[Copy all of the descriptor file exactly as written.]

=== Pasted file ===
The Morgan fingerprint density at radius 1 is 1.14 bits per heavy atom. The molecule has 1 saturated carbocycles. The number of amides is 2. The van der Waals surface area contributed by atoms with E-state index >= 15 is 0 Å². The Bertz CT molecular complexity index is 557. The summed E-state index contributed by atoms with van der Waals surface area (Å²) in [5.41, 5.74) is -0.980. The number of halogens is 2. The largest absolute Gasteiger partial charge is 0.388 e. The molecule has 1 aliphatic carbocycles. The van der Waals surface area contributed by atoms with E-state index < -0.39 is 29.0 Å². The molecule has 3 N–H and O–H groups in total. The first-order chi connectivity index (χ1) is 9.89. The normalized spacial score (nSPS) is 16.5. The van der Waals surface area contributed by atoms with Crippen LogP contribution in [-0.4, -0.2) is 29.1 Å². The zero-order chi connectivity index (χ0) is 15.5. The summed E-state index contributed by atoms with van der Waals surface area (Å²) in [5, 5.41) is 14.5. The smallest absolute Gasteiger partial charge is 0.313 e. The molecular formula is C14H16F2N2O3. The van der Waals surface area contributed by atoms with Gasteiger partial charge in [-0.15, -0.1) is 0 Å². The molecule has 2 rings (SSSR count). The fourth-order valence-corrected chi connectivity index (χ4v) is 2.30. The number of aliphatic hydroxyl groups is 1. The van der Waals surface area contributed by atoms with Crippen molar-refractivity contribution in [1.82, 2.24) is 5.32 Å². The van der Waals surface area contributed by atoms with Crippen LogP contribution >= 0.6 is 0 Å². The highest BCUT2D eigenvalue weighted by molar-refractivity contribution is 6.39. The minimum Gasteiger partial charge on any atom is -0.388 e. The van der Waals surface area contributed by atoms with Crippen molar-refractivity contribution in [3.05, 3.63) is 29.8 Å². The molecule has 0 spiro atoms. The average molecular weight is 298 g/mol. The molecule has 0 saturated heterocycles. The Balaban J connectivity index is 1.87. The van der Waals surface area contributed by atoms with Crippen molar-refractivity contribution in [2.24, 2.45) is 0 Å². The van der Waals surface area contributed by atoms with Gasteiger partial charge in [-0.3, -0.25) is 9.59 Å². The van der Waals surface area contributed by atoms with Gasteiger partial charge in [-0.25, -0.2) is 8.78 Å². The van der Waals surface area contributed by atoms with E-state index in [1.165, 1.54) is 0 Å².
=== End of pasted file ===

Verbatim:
The Morgan fingerprint density at radius 1 is 1.14 bits per heavy atom. The molecule has 1 saturated carbocycles. The number of amides is 2. The van der Waals surface area contributed by atoms with E-state index >= 15 is 0 Å². The Bertz CT molecular complexity index is 557. The summed E-state index contributed by atoms with van der Waals surface area (Å²) in [5.41, 5.74) is -0.980. The number of halogens is 2. The largest absolute Gasteiger partial charge is 0.388 e. The molecule has 1 aliphatic carbocycles. The van der Waals surface area contributed by atoms with E-state index < -0.39 is 29.0 Å². The molecule has 3 N–H and O–H groups in total. The first-order chi connectivity index (χ1) is 9.89. The normalized spacial score (nSPS) is 16.5. The van der Waals surface area contributed by atoms with Crippen LogP contribution in [-0.4, -0.2) is 29.1 Å². The zero-order chi connectivity index (χ0) is 15.5. The summed E-state index contributed by atoms with van der Waals surface area (Å²) in [5, 5.41) is 14.5. The smallest absolute Gasteiger partial charge is 0.313 e. The molecular formula is C14H16F2N2O3. The van der Waals surface area contributed by atoms with Gasteiger partial charge in [-0.15, -0.1) is 0 Å². The molecule has 2 rings (SSSR count). The fourth-order valence-corrected chi connectivity index (χ4v) is 2.30. The number of aliphatic hydroxyl groups is 1. The van der Waals surface area contributed by atoms with Crippen molar-refractivity contribution in [1.82, 2.24) is 5.32 Å². The van der Waals surface area contributed by atoms with Crippen LogP contribution >= 0.6 is 0 Å². The highest BCUT2D eigenvalue weighted by molar-refractivity contribution is 6.39. The minimum Gasteiger partial charge on any atom is -0.388 e. The van der Waals surface area contributed by atoms with Crippen molar-refractivity contribution in [3.05, 3.63) is 29.8 Å². The molecule has 0 spiro atoms. The average molecular weight is 298 g/mol. The molecule has 0 saturated heterocycles. The Balaban J connectivity index is 1.87. The van der Waals surface area contributed by atoms with Crippen molar-refractivity contribution in [2.24, 2.45) is 0 Å². The van der Waals surface area contributed by atoms with Gasteiger partial charge in [-0.3, -0.25) is 9.59 Å². The van der Waals surface area contributed by atoms with Gasteiger partial charge in [-0.25, -0.2) is 8.78 Å². The van der Waals surface area contributed by atoms with E-state index in [1.165, 1.54) is 0 Å².